2. Do we include cultural risks—like arrogance, failure to listen, profit only orientation—in our analysis of and response to risks?
  3. Do we have executives who will raise hard truths—like “this may appear to be a profit maximizing move, but when you consider the long term implications for our brand…”

When it’s all about the money, even the money is lost.

Steve Priest, senior advisor at Global Compliance**********

About the Author

Steve Priest is an independent consultant who works with boards, senior leaders and ethics and compliance professionals to strengthen cultures of integrity. He is a renowned speaker and trainer, and has consulted in 49 countries with almost half of the Fortune 200. Steve can be reached at ethical@aol.com. For more information about his work, visit Steve’s CCI author page.

About the Author

Steve Priest

Steve Priest, senior advisor at Global ComplianceSteve Priest was described by The Wall Street Journal as “one of the most sought consultants to keep companies on the straight and narrow.” Steve founded Ethical Leadership Group in 1993, sold it to Global Compliance in 2007, and is now an independent consultant who works with boards, senior leaders and ethics and compliance professionals to strengthen cultures of integrity. Steve has:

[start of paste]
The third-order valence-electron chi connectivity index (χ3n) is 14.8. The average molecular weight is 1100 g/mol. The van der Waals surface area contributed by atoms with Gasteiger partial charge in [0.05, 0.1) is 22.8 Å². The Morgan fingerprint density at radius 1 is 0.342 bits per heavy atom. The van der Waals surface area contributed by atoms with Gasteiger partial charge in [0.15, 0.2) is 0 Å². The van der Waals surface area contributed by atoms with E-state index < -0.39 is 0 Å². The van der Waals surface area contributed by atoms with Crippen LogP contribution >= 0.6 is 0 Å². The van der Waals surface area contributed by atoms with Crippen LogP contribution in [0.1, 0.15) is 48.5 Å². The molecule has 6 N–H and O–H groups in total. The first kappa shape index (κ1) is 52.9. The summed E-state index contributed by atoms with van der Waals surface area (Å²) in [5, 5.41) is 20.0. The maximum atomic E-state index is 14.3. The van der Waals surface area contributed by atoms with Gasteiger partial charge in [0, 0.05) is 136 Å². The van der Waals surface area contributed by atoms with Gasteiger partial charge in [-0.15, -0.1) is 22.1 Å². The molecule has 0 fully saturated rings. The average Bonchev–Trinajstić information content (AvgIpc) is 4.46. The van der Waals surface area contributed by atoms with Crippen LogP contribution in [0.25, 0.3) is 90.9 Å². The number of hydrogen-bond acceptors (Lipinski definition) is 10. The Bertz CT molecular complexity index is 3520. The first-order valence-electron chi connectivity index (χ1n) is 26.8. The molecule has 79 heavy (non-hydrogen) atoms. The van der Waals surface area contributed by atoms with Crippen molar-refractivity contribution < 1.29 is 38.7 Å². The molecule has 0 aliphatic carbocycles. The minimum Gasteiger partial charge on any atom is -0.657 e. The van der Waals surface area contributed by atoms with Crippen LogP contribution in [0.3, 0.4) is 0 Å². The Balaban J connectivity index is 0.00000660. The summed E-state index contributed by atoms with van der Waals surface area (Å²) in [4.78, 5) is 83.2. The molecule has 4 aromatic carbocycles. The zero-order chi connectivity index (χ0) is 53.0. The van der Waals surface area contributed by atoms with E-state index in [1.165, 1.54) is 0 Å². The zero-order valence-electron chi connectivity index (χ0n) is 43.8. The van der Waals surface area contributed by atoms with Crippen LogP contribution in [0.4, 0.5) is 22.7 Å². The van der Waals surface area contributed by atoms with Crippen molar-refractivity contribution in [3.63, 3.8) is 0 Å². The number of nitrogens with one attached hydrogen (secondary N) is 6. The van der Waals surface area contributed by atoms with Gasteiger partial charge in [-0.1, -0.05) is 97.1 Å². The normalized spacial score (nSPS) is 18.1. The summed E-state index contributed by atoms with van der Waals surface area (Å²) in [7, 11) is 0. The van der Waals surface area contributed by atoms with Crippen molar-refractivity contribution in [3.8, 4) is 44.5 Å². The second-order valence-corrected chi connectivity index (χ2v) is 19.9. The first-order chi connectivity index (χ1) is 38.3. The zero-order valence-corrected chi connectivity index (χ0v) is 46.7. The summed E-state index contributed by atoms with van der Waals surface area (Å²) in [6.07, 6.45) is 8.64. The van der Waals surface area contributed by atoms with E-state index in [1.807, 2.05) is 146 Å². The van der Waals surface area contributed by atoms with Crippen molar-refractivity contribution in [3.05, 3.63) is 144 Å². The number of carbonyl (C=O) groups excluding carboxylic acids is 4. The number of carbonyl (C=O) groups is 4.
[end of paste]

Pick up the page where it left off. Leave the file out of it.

• Consulted “on the ground” in 48 countries on every continent with more than 25% of the Fortune 200.
  • Trained forty boards of directors and senior leadership teams, including Nobel laureates, CEOs and (retired) senior politicians.
  • Served as the trusted, “go-to” adviser for CEOs, GCs, and compliance officers when organizations are in trouble, assisting with assessments, strategies, and communications within and outside the organization.
  • Been relied upon by the U.S. Department of Defense and other government agencies to objectively assess organizational culture and compliance programs.
  • Been approved by the government of India to conduct anti-bribery training and coaching in a sensitive case.
  • Written the most widely imitated codes of conduct in the world, read by millions of employees.
  • Informed and entertained hundreds of audiences with his skillful blend of facilitation and platform skills as well as conveying serious messages with a sense of humor.
Prior to founding the Ethical Leadership Group in 1993, Steve Priest was for three years executive director of the Center for Ethics and Corporate Policy, a Chicago-based ethics think tank. Priest received his ethics training both in the real world of business and inside the ivy-covered walls at Harvard University’s Divinity School, where he received a Master of Theological Studies degree. He has his MBA and BA from the University of Chicago and studied international organizational development in the Graduate Business School at the Katholieke University of Leuven in Belgium. Contact Steve at 312-799-9586 or ethical@aol.com. In his articles for Corporate Compliance Insights Steve will explore the challenges of creating a culture of ethics and integrity in global organizations.